when you see the naked, to clothe them,
    and not to turn away from your own flesh and blood?
Then your light will break forth like the dawn,
    and your healing will quickly appear;
then your righteousness will go before you,
    and the glory of the Lord will be your rear guard.
 Then you will call, and the Lord will answer;
    you will cry for help, and he will say: Here am I.

“If you do away with the yoke of oppression,
    with the pointing finger and malicious talk,
 and if you spend yourselves in behalf of the hungry
    and satisfy the needs of the oppressed,
then your light will rise in the darkness,
    and your night will become like the noonday.
 The Lord will guide you always;
    he will satisfy your needs in a sun-scorched land
    and will strengthen your frame.”

Christ says:  “By this everyone will know that you are my disciples, if you love one another.” Nothing else matters very much. You can point to any bizarre secular practice and claim it’s your Christianity, and you’ll find other Christians doing the same thing, but Christ does not change. Christ is not a political party.  He is nobody Who would fit comfortably into any political party. Christ is Christ. Him alone shall you serve.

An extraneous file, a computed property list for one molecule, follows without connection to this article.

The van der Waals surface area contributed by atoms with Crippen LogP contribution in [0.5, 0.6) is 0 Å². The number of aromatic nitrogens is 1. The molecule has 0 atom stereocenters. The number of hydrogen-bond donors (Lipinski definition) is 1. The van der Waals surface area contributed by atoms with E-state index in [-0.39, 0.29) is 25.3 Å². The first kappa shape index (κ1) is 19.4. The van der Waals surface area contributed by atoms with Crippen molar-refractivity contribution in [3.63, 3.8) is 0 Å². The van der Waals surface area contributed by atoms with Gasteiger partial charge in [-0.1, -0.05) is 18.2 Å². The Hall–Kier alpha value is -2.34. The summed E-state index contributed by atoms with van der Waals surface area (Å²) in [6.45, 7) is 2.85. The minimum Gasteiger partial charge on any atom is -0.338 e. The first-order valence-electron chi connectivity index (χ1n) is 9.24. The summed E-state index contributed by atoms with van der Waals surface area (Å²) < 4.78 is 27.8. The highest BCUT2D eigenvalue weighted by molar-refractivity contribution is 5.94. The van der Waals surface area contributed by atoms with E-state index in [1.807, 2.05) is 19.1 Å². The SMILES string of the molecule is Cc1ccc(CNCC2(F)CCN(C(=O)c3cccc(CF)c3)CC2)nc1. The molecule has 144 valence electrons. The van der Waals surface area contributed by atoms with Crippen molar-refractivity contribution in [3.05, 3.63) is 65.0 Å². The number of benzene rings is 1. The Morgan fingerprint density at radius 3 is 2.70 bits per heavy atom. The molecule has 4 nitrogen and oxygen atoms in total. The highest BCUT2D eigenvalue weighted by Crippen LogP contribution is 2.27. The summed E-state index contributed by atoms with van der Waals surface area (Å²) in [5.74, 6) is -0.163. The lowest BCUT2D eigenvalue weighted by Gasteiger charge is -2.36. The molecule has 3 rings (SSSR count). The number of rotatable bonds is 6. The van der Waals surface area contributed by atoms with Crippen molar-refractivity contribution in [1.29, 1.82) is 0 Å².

When I look at the Jericho March, I see the sad and entirely predictable result of various heresies that are so omnipresent in our culture as American Christians, that it’s hard to see them as against Christianity anymore, but they are. Christ remains Who He has always been, and He’s the one we should be following. Not those weirdos. Let them go to their own place.

The season of Advent is a perfect time to turn away from whatever heresy you’ve embraced, and come back to Christ.

 

Image via Wikimedia Commons.

Mary Pezzulo is the author of Meditations on the Way of the Cross.

Steel Magnificat operates almost entirely on tips. To tip the author, visit our donate page.